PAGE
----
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Jersey Cow

Scientific Name: Bos taurus


American Jerseys are a small dairy breed, averaging 1,100 pounds for females and 1,650 pounds for males. They are generally fawn-colored and at first glance are easily mistaken for Brown Swiss. Jerseys are famous for the high butterfat content of their milk and produce well even when fed moderately. The breed has been noted for heat tolerance and fits well with small-scale as well as commercial dairy production.


The Jersey and Guernsey breeds were originally developed on the Channel Islands off the northwest coast of France. Significant breed alterations have occurred in Denmark and the United States.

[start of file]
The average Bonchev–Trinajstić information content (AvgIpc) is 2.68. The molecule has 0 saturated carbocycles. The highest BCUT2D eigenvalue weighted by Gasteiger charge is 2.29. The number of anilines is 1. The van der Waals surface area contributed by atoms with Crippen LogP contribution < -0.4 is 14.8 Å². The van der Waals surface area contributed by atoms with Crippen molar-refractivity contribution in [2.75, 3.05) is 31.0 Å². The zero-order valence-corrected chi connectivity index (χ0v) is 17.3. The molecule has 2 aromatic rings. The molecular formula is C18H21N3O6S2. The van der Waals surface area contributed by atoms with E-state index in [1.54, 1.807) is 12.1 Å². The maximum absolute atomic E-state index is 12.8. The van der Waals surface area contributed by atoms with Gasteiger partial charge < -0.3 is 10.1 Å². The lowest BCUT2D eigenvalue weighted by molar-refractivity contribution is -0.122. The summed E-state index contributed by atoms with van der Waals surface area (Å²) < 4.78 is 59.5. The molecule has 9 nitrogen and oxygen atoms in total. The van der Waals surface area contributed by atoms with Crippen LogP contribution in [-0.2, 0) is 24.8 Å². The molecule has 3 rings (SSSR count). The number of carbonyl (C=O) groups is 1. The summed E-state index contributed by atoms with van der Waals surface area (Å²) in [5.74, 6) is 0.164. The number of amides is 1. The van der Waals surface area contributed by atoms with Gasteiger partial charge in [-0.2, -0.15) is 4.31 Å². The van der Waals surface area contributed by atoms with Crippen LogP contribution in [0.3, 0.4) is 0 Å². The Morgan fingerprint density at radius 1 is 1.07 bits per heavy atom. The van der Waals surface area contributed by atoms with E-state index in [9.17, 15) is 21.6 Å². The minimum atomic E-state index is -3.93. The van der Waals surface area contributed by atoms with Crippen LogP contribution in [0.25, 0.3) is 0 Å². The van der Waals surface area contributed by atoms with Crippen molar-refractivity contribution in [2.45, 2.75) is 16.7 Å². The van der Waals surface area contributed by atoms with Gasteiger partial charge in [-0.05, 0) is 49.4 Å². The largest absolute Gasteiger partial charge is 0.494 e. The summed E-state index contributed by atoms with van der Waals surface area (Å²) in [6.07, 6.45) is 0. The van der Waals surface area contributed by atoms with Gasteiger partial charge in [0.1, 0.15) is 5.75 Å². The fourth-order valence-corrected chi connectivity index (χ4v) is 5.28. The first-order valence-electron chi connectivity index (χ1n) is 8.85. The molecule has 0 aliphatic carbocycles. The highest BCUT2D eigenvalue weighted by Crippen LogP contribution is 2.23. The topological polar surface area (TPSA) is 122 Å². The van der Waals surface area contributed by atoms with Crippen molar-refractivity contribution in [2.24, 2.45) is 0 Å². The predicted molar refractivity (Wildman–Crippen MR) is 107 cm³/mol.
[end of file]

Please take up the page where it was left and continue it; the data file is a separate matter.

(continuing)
Status in the Wild

Although Jersey cattle have been carefully protected from outside influence since importations to the Island of Jersey were prohibited in 1789, they are more widespread throughout the world than any other milk breed except the Friesian (Holstein). Riverbanks Zoo houses one female Jersey at Riverbanks Farm.